Friday 28th November 2014,
Comic Booked

RIP Joe Kubert

David Vandervliet 08/12/2012 Reviews

The Comic Community is mourning the loss of one it’s legends this morning .

Harvey and Eisner award winner Joe Kubert,  co-creator of characters like Sergeant Rock  and Ragman, passed away this morning at age 85. He is probably best remember for his work on the Silver Age update of the classic DC character, Hawkman.  Kubert had a long history with DC, having worked as an artist for the company stretching back over 7 decades.  Joe Kubert

In 1976 he founded the Kubert School, a technical college specializing the skills and principles of comic book art, based in Dover, NJ.  Kubert, and both of his comic artist sons were instructors at the school, whose alumni includes Rags Morales, Rick Veitch,​Shane Davis, Dave Dorman,  Scott Kolins, Steve Lieber,  ​and of course both Kubert brothers.

While Kubert had slowed down in the 70s and 80s to focus on the school and choosing to write and draw The Adventures of Yaakov and Yosef for Tzivos Hashem, the Lubavitch children’s organization, and Moshiach Times magazine.  The stories were faith based, based on biblical events, but were not stories from the Bible.

Kubert returned to work for DC in recent years, include  illustrating  several recent  Sgt. Rock miniseries,  like Sgt. Rock: Between Hell and a Hard Place written by Brian Azzarello, and Sgt. Rock: The Prophecy, which Kubert wrote as well as drew.  Kubert, working with his son, Adam, contributed a new Sgt. Rock story for Wednesday Comics, in 2009.  His most recent work was also with one of his sons, inking Andy Kubert’s pencils on Before Watchman: Nite Owl,  written by J. Michael Straczynski.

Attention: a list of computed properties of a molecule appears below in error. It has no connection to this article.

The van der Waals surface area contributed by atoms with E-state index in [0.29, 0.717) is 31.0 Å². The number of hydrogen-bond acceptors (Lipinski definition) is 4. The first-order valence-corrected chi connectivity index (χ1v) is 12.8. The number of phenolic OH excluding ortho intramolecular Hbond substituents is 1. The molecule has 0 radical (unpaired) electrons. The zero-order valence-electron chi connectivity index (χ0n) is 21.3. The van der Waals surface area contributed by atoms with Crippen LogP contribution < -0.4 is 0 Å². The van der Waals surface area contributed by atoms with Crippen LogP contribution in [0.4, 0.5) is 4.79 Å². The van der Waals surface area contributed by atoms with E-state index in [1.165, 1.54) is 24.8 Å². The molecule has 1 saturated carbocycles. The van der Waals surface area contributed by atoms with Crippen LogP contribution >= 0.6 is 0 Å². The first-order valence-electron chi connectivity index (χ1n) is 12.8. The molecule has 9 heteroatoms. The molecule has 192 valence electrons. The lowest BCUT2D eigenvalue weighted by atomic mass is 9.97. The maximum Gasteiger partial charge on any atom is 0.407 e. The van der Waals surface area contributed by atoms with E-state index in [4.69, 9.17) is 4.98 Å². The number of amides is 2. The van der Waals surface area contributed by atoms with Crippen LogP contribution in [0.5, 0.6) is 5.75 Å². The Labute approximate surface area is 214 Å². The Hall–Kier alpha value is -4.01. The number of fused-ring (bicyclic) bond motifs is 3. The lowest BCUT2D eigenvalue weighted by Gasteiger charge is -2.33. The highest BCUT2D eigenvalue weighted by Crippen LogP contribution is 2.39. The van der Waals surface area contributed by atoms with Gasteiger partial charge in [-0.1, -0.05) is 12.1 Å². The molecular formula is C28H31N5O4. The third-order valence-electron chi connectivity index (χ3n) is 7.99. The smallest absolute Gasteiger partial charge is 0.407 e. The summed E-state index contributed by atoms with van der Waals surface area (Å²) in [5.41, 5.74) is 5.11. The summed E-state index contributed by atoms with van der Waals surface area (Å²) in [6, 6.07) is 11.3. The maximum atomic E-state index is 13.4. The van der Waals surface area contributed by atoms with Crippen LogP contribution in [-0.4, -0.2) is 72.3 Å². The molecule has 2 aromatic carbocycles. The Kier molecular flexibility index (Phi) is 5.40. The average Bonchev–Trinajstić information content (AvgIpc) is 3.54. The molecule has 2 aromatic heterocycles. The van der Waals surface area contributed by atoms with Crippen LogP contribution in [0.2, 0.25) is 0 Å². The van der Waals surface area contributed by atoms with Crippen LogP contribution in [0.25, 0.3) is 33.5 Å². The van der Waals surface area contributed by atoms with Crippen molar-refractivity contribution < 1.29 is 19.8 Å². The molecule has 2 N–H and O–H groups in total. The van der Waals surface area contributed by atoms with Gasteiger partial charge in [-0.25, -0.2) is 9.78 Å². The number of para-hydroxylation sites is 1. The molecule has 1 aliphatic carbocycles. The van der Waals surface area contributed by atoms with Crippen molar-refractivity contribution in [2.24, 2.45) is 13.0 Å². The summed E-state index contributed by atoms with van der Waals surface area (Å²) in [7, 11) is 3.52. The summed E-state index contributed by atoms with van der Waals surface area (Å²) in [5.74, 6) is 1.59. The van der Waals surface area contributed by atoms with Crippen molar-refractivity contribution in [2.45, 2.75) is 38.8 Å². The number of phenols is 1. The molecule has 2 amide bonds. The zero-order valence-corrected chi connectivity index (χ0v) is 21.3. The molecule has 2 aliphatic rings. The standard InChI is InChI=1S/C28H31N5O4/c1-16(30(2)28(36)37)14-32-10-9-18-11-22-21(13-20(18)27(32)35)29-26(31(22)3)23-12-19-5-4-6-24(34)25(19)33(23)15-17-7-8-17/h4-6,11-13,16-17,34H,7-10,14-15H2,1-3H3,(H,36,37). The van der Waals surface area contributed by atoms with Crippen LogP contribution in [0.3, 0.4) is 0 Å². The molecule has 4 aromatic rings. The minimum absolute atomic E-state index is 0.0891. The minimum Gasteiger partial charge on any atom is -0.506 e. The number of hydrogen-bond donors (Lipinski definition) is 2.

Kubert was inducted into the Harvey Awards’ Jack Kirby Hall of Fame in 1997, where he also received and Harvey Award for his work on Fax from Sarajevo, a non-fiction book telling the story of European comics agent Ervin Rustemagić.  Rustemagić and his family spent two-and-a-half years in a ruined building after their home was destroyed during the Serbian siege of Sarajevo, only able to communicate with the outside world via fax (when they could get service).  The book also won an Eisner Award that year and in 1998 he was also inducted into the  Will Eisner Comic Book Hall of Fame. Over the course of his long career he also won 3 Alley Awards and 2 National Cartoonist Society Awards.

Joe Kubert had 5 children, including sons Adam and Andy.  His wife and co-founder of the Kubert School, Muriel, passed away in 2008, at the age of 77.

All of us here at ComicBooked.com have the Kubert family in our minds and prayers at this time.

 

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About The Author

David "The Exile" Vandervliet, I write about what ever has me Geeking out at the moment. Among my areas of expertise: DC Comics, Doctor Who, Star Wars, Star Trek, Musical Theatre, M Theory, Chess, Stellar Cartography, and Gardening. If you like what you read here, you can check out more about me at Exiled in Geeksville

  1. Austin Shirey 08/12/2012 at 4:55 pm

    Very sad. Rest in peace Joe – thanks for everything you did for comics. You will be missed!

  2. Jordamus Prime 08/12/2012 at 7:17 pm

    I can't even begin to describe how this makes me feel. I know that the man lived an amazing and exceptional life, but it's still hard to process. The Comics industry has truly lost one of it's strongest creators. RIP Joe.

  3. Kelly Cassidy 08/13/2012 at 8:26 am

    Very sad. Probably one of the most influential artists out there who passed on his craft to many a current artist. RIP Joe and condolences to your family.

  4. Robb Orr 08/15/2012 at 12:23 am

    I'm still sad about this. At least you gave him a better tribute than DC managed to–and without plugging Before Watchmen even. Goodbye to a true comics legend.

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